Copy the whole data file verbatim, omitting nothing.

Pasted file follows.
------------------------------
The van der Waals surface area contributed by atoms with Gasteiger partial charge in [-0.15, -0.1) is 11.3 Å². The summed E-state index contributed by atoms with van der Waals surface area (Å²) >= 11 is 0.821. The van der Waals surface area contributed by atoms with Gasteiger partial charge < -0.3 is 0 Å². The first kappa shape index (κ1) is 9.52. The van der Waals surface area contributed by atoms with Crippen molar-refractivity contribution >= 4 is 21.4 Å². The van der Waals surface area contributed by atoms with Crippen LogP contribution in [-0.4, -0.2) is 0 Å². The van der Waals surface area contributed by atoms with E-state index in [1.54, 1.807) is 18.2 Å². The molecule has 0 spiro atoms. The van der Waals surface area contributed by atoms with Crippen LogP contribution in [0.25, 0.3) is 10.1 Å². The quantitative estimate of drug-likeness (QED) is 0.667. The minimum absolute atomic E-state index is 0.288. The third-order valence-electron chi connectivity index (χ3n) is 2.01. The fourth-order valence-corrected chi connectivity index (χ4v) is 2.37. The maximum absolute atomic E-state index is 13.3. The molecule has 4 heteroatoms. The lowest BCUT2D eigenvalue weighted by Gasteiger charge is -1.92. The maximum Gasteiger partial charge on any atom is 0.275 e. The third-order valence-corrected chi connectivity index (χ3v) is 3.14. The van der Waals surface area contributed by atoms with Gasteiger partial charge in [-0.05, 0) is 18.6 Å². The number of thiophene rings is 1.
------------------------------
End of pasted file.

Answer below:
The van der Waals surface area contributed by atoms with Gasteiger partial charge in [-0.15, -0.1) is 11.3 Å². The summed E-state index contributed by atoms with van der Waals surface area (Å²) >= 11 is 0.821. The van der Waals surface area contributed by atoms with Gasteiger partial charge < -0.3 is 0 Å². The first kappa shape index (κ1) is 9.52. The van der Waals surface area contributed by atoms with Crippen molar-refractivity contribution >= 4 is 21.4 Å². The van der Waals surface area contributed by atoms with Crippen LogP contribution in [-0.4, -0.2) is 0 Å². The van der Waals surface area contributed by atoms with E-state index in [1.54, 1.807) is 18.2 Å². The molecule has 0 spiro atoms. The van der Waals surface area contributed by atoms with Crippen LogP contribution in [0.25, 0.3) is 10.1 Å². The quantitative estimate of drug-likeness (QED) is 0.667. The minimum absolute atomic E-state index is 0.288. The third-order valence-electron chi connectivity index (χ3n) is 2.01. The fourth-order valence-corrected chi connectivity index (χ4v) is 2.37. The maximum absolute atomic E-state index is 13.3. The molecule has 4 heteroatoms. The lowest BCUT2D eigenvalue weighted by Gasteiger charge is -1.92. The maximum Gasteiger partial charge on any atom is 0.275 e. The third-order valence-corrected chi connectivity index (χ3v) is 3.14. The van der Waals surface area contributed by atoms with Gasteiger partial charge in [-0.05, 0) is 18.6 Å². The number of thiophene rings is 1.